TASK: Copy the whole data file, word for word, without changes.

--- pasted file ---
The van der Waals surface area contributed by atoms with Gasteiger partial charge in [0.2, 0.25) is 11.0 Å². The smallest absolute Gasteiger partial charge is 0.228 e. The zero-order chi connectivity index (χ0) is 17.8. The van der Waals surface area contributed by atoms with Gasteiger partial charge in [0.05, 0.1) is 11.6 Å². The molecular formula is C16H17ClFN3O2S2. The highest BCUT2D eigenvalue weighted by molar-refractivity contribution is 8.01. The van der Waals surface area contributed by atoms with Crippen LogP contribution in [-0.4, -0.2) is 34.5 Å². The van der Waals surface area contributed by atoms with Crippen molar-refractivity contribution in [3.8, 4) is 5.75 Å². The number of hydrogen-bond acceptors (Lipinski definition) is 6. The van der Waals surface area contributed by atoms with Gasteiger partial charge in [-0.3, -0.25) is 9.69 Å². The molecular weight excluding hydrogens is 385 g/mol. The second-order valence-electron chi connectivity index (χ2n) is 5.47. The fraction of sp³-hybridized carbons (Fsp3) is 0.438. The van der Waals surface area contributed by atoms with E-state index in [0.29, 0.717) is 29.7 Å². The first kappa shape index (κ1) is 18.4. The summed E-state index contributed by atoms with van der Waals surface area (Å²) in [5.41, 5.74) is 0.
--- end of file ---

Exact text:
The van der Waals surface area contributed by atoms with Gasteiger partial charge in [0.2, 0.25) is 11.0 Å². The smallest absolute Gasteiger partial charge is 0.228 e. The zero-order chi connectivity index (χ0) is 17.8. The van der Waals surface area contributed by atoms with Gasteiger partial charge in [0.05, 0.1) is 11.6 Å². The molecular formula is C16H17ClFN3O2S2. The highest BCUT2D eigenvalue weighted by molar-refractivity contribution is 8.01. The van der Waals surface area contributed by atoms with Crippen LogP contribution in [-0.4, -0.2) is 34.5 Å². The van der Waals surface area contributed by atoms with Crippen molar-refractivity contribution in [3.8, 4) is 5.75 Å². The number of hydrogen-bond acceptors (Lipinski definition) is 6. The van der Waals surface area contributed by atoms with Gasteiger partial charge in [-0.3, -0.25) is 9.69 Å². The molecular weight excluding hydrogens is 385 g/mol. The second-order valence-electron chi connectivity index (χ2n) is 5.47. The fraction of sp³-hybridized carbons (Fsp3) is 0.438. The van der Waals surface area contributed by atoms with E-state index in [0.29, 0.717) is 29.7 Å². The first kappa shape index (κ1) is 18.4. The summed E-state index contributed by atoms with van der Waals surface area (Å²) in [5.41, 5.74) is 0.